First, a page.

The first trees have been planted to mark the start of the city’s tree planting season. The Lord Mayor, Councillor Anne Murphy attended the ceremony held in Burngreave. Over 8,000 large and small trees will be planted from now until March 2018.
Scouts from the 76th Sheffield St Peter’s Ellesmere Scout Troop planted the first large tree, known as a heavy standard, in a small grassed area opposite St Peter’s Church. Smaller trees were planted near to the scout headquarters on Grimesthorpe Road.
The bigger trees will be planted following requests from the public and to replace those removed from parks and green spaces due to health and safety issues. Planting will take place across the city including Handsworth, Stannington, Richmond, Shirecliffe, Firth Park and Whirlow.
6,800 smaller trees are being planted as part of an initiative to create new woodland and increase biodiversity. All of the planting areas are designed so as to cause no shade to homes or gardens and improve drainage.
The mix of trees are species native to the UK and consist of oak, hazel, alder and cherry. The trees are young, two to three years old, so they can grow with the community around them.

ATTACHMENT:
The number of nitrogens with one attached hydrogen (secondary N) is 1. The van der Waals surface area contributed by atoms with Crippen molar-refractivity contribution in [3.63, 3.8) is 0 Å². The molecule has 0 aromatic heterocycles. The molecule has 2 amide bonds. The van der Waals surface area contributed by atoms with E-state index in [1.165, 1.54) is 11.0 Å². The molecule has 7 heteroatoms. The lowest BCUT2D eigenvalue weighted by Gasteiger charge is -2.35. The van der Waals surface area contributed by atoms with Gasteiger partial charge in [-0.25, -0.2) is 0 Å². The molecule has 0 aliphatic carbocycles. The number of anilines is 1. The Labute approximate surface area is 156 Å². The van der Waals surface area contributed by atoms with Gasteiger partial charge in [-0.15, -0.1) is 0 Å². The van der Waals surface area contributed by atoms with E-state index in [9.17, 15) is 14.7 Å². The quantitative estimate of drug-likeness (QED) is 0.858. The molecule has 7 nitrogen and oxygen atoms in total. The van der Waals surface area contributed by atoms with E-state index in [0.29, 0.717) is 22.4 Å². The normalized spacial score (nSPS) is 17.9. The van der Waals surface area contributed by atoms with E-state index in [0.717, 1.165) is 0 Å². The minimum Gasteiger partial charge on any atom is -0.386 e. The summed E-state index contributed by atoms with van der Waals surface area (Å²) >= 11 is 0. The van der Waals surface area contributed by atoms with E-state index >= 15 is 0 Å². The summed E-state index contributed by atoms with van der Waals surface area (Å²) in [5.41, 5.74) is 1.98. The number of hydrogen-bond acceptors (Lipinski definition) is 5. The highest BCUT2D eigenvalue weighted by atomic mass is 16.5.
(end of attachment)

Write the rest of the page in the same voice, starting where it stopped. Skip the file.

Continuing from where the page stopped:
Councillor Mary Lea, Cabinet Member for Culture, Sport and Leisure said: “These new woodlands will bring diversity to the landscape, encourage wildlife and give residents even more opportunities to connect with nature.
“I look forward to seeing these trees grow and thrive, thanks to the hard work of all the volunteers and all those involved in this vital project.”
The work is being led by the council’s community forestry team and one of their other main aims is to actively involve local communities in helping to replace the trees and expand coverage. Schools, colleges and community groups such as the Scout troop in Ellesmere are working with the council forestry team to plant the trees.
Tim Shortland, the Community Forestry Manager who is responsible for the tree planting added: “Sheffield’s existing woodlands are nationally renowned but many are in decline and will not last forever.
“The establishment of new urban woodland will preserve this amazing woodland legacy for future generations and , in the shorter term, provide a diversity of habitats for wildlife.”
The next tree planting, on 21 November, will be with students from Firvale School. These trees will include pin oaks on the main avenue in Burngreave Cemetery along with a silver birch and cut leaf alder in Abbeyfield Park.
As part of the Streets Ahead programme, more than 1,200 young trees will also take root along Sheffield’s streets this winter as the annual tree planting season gets under way. This is the sixth successive season of tree planting by Amey as part of the highways improvement programme – and will bring the total number of new street trees in Sheffield to almost 6,000 since the programme began in 2012.